Facebook is working closely with key non-profit and research partners to use artificial intelligence (AI) and big data to address large-scale social, health and infrastructure challenges in sub Saharan Africa. These efforts range from rural electrification in Tanzania to vaccinating people in remote corners of Malawi.
Facebook is applying the processing muscle of its compute power, its extensive data science skills and its expertise in AI and machine learning to create the world’s most detailed and accurate maps of local populations. Facebook also partners with Columbia University’s Center for International Earth Science Information Network (CIESIN ) to ensure that this effort leverages the best available administrative data for all countries involved.
The Boston-based Facebook team uses advanced computer vision and machine learning to combine satellite imagery from Digital Globe with public census data and other sources to create detailed population density maps of Africa. Using Facebook’s machine learning capabilities, Facebook started developing population density maps to provide better tools to support connectivity efforts around the world. No Facebook data has been or will be used in the project and the census and satellite data used contain no personally identifiable information.
High-resolution satellite imagery already exists for much of the world. However, prior to Facebook’s mapping project, it would have required countless hours for volunteers to comb through millions of square miles of pictures to identify which contained a tiny town or remote village.
The Facebook team used AI to solve that problem, efficiently crunching through data at a petabyte scale. For Africa alone, for example, the computer vision system examined 11.5 billion individual images to determine whether they contained a building. The team found approximately 110 million buildings in just a few days.
“Having started my career at USAID working on malaria control, I have witnessed first-hand the critical role that accurate data plays in the effectiveness of humanitarian efforts,” says Laura McGorman, a public policy manager at Facebook. “What’s exciting about projects like these that they provide an opportunity for our company to contribute to these efforts through our expertise in data and machine learning.”
In Malawi, the Missing Maps Project used these AI-powered maps to filter out the 97% of the terrain that is uninhabited. This helped to coordinate the efforts of 3,000 Red Cross volunteers in Malawi who visited roughly 100,000 houses in just three days to educate people about measles and rubella vaccines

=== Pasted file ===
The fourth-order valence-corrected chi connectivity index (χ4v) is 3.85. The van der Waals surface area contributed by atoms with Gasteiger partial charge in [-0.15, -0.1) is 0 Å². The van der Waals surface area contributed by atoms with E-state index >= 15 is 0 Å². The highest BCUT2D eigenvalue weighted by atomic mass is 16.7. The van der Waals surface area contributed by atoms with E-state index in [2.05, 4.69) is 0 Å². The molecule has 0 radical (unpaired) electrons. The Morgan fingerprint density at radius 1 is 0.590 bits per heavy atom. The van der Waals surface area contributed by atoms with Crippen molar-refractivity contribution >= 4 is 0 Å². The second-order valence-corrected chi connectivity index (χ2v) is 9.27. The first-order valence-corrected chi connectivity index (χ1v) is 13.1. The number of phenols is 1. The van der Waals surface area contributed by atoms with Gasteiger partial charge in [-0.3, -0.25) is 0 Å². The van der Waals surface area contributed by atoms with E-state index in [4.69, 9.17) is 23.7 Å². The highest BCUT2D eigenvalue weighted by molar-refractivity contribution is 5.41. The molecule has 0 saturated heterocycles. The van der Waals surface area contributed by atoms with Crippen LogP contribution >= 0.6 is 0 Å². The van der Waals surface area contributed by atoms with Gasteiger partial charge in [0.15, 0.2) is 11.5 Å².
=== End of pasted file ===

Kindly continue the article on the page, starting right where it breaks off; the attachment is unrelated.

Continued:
“The maps from Facebook ensure we focus our volunteers’ time and resources on the places they’re most needed, improving the efficacy of our programs,” says Tyler Radford, executive director of the Humanitarian OpenStreetMap Team, which is part of the Missing Maps Project.
In addition to assisting the Red Cross and Missing Maps Project in Malawi, the maps have been used by aid groups like the Bill and Melinda Gates Foundation, the World Bank, and Humanitarian OpenStreetMap. In Tanzania, Facebook’s AI-powered maps helped kick-start efforts to bring renewable electrification to rural areas.
To understand which locations would benefit most from decentralized energy solutions, the Humanitarian OpenStreetMap Team collaborated with the Reiner Lemoine Institut and Integration Environment and Energy to combine Facebook’s population maps with detailed data on settlement locations and structures from OpenStreetMap.
Humanitarian OpenStreetMap team personnel then travelled to villages identified as high priority and conducted surveys to understand the populations’ electricity needs. The results of these surveys were provided to agencies involved in rural electrification, helping mini-grid operators choose the most appropriate locations to begin the work.
The Facebook population density maps project now aims to keep adding new continents and countries.
Facebook celebrates key milestones for sub Saharan Africa in 2019
Facebook on Thursday released its ‘2019 Year in Review’ infographic, showcasing just some of its investments across Sub-Saharan in 2019. Committed to giving people the power to build community and bring the world closer together, throughout the year this translated into significant support and investments into growing the ecosystem of developers, entrepreneurs, creatives, and many other communities.
During 2019, Facebook Africa:
- Trained over 7,000 woman-owned businesses in digital skills across sub Saharan Africa;
- Celebrated 79 Community Leadership Circle meetups with over 2 ,650 people attending;
- Reached its 45th Developer Circle, with circles now in 17 African countries and representing more than 70,000 members;
- Hosted the first-ever iD8 Nairobi Conference with over 400 African developers and startups in attendance;
- Expanded Third-Party Fact-Checking across 10 African countries;
- Announced the creation of the world’s most detailed population density maps of Africa, created by Facebook AI researchers to help humanitarian aid and relief agencies; and much more.
Nunu Ntshingila, Regional Director Facebook Africa, commented: “Africa is important to Facebook, and we’re committed to investing in its youth, entrepreneurs, the creative industries, tech ecosystem as well as its many other communities. Our 2019 Year in Review highlights just some of these investments, and the impact we’ve been able to have here in the region. I’m excited about the future of Facebook and our family of apps here in Africa, as well as the potential of this young, mobile and dynamic continent, and look forward to creating partnerships in 2020 and beyond.”
Check out the Facebook in Africa infographic to learn more about Facebook milestones and achievements in sub Saharan Africa in 2019.